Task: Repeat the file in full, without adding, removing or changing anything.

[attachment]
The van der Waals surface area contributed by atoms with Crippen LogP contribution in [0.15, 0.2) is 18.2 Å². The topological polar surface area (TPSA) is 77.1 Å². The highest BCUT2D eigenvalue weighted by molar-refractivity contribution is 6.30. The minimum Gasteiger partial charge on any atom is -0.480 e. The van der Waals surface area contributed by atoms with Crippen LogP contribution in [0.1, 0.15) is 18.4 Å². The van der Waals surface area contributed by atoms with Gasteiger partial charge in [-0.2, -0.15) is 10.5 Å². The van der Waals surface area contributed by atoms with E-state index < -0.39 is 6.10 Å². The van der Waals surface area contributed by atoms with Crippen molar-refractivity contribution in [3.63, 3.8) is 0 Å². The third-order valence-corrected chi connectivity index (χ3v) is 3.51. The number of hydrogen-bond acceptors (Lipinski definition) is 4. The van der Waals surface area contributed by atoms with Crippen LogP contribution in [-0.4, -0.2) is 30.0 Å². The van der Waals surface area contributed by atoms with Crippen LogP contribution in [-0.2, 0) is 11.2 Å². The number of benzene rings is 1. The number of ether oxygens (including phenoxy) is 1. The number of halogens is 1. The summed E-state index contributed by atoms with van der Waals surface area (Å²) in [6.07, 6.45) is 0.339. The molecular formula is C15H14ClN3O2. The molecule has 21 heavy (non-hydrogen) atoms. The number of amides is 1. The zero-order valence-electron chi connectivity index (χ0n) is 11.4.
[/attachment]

The van der Waals surface area contributed by atoms with Crippen LogP contribution in [0.15, 0.2) is 18.2 Å². The topological polar surface area (TPSA) is 77.1 Å². The highest BCUT2D eigenvalue weighted by molar-refractivity contribution is 6.30. The minimum Gasteiger partial charge on any atom is -0.480 e. The van der Waals surface area contributed by atoms with Crippen LogP contribution in [0.1, 0.15) is 18.4 Å². The van der Waals surface area contributed by atoms with Gasteiger partial charge in [-0.2, -0.15) is 10.5 Å². The van der Waals surface area contributed by atoms with E-state index < -0.39 is 6.10 Å². The van der Waals surface area contributed by atoms with Crippen molar-refractivity contribution in [3.63, 3.8) is 0 Å². The third-order valence-corrected chi connectivity index (χ3v) is 3.51. The number of hydrogen-bond acceptors (Lipinski definition) is 4. The van der Waals surface area contributed by atoms with Crippen LogP contribution in [-0.4, -0.2) is 30.0 Å². The van der Waals surface area contributed by atoms with Crippen LogP contribution in [-0.2, 0) is 11.2 Å². The number of benzene rings is 1. The number of ether oxygens (including phenoxy) is 1. The number of halogens is 1. The summed E-state index contributed by atoms with van der Waals surface area (Å²) in [6.07, 6.45) is 0.339. The molecular formula is C15H14ClN3O2. The molecule has 21 heavy (non-hydrogen) atoms. The number of amides is 1. The zero-order valence-electron chi connectivity index (χ0n) is 11.4.